For if I preach the gospel, I have nothing to boast of, for necessity is laid upon me; yes, woe is me if I do not preach the gospel! (1 Corinthians 9:16)
If Paul had wanted to, he could have gotten a bit defensive about his right to preach the gospel. After all, he was like one who was “born out of due time” (1Cor 15:8), not having really met Jesus until after His resurrection. We see that his ministry got off to a bit of a rocky start (Acts 9:26), as almost nobody was ready to believe that he could actually be trusted. But he did not start a Paulinist movement to prove that ex-persecutors could be just as legitimate of preachers as the old-school disciples. He didn’t talk about his right to preach, but his burning compulsion to do so.
I think this is incredibly important for anyone in the gender debate. All too often, the argument basically devolves into, “But it’s my pulpit, too!” “Is not!” “Is too!” “Nuh-uh!” “Uh-huh!” “Dad says that only boys can use the pulpit!” “Well, Dad told me that you’re supposed to share!”
But what if the conversation went more like: “Woe is me if I don’t preach the gospel!” “I know what you mean! Woe is me, too, if I don’t preach the gospel!” Platforms, college degrees, and authority structure don’t even register on the radar. There’s nothing really to argue about. All that’s left to do is rejoice that Christ is being preached (Philippians 1:8).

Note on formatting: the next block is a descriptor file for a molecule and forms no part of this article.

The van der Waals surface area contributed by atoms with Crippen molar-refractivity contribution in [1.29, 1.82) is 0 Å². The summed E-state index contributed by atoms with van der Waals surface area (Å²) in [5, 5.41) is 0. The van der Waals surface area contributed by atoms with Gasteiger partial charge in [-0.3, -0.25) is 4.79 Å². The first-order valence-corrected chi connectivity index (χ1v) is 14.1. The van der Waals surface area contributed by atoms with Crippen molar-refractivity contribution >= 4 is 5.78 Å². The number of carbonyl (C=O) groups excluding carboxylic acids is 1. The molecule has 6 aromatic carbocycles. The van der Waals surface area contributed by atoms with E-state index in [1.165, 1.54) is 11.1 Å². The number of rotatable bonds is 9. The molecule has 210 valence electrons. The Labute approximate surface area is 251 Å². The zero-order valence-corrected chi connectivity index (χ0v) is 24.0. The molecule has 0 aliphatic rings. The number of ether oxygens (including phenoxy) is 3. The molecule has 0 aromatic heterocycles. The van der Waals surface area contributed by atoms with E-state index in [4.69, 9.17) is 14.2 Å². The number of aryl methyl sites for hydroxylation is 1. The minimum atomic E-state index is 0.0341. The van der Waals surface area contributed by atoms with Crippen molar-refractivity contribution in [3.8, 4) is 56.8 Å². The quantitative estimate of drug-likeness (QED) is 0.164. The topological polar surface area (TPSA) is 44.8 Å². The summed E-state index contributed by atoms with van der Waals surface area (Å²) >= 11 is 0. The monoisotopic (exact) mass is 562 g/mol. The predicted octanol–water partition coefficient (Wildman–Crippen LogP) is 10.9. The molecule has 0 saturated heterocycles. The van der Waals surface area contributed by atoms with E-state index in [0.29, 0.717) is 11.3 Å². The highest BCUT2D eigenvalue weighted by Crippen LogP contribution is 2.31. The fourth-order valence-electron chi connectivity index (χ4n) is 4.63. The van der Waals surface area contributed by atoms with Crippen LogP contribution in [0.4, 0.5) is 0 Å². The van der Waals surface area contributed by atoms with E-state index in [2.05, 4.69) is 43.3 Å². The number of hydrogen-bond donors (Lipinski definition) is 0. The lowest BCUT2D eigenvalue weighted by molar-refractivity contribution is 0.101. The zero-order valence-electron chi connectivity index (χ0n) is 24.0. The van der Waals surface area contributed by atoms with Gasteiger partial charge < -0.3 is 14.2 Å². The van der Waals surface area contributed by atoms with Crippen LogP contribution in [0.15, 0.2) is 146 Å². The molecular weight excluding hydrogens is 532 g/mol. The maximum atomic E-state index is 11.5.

Or, even if the other person is arguing about it, that’s not enough to topple a real, honest-to-goodness “woe is me”. If I am living like a bondservant, my life signed away to the One I’m deeply in love with, I can’t be turned aside from doing His will because my neighbor doesn’t think I’m right for the job. That may not dull the sting of rejection, but it will keep me from a) retaliating, and b) throwing in the towel. If I’m a bondservant, it’s not my right to get praised, appreciated, or recognized for my labor of love (Luke 17:7-10). However, because my Lord is amazing and humble, I know that He sees it all and will reward me Himself (Luke 12:37), so I’m still driven by love, not mere duty alone.
But back to the point at hand: Everyone is on equal footing when they’ve had an awl through their ear. We have nothing to boast in and nothing to revile each other for. Biblical equality is not about elevating everyone to the same high level of prestige and privilege, but it comes from each one of us embracing the lowest place, forfeiting our rights to the only One who can steward them well, and seeking His glory above our own. Equality comes when when we are burdened to preach (1Cor 9:16), compelled by love (2Cor 5:14), poured out like a drink offering (Php 2:17), and following in the footsteps of our own Lord who made Himself of no reputation (Phil 2:5-11). We are not called to ministry to have our deeds trumpeted in the streets; we, in our various expressions and outworkings of it, are called to be bondservants. And it seems like that settles quite a lot.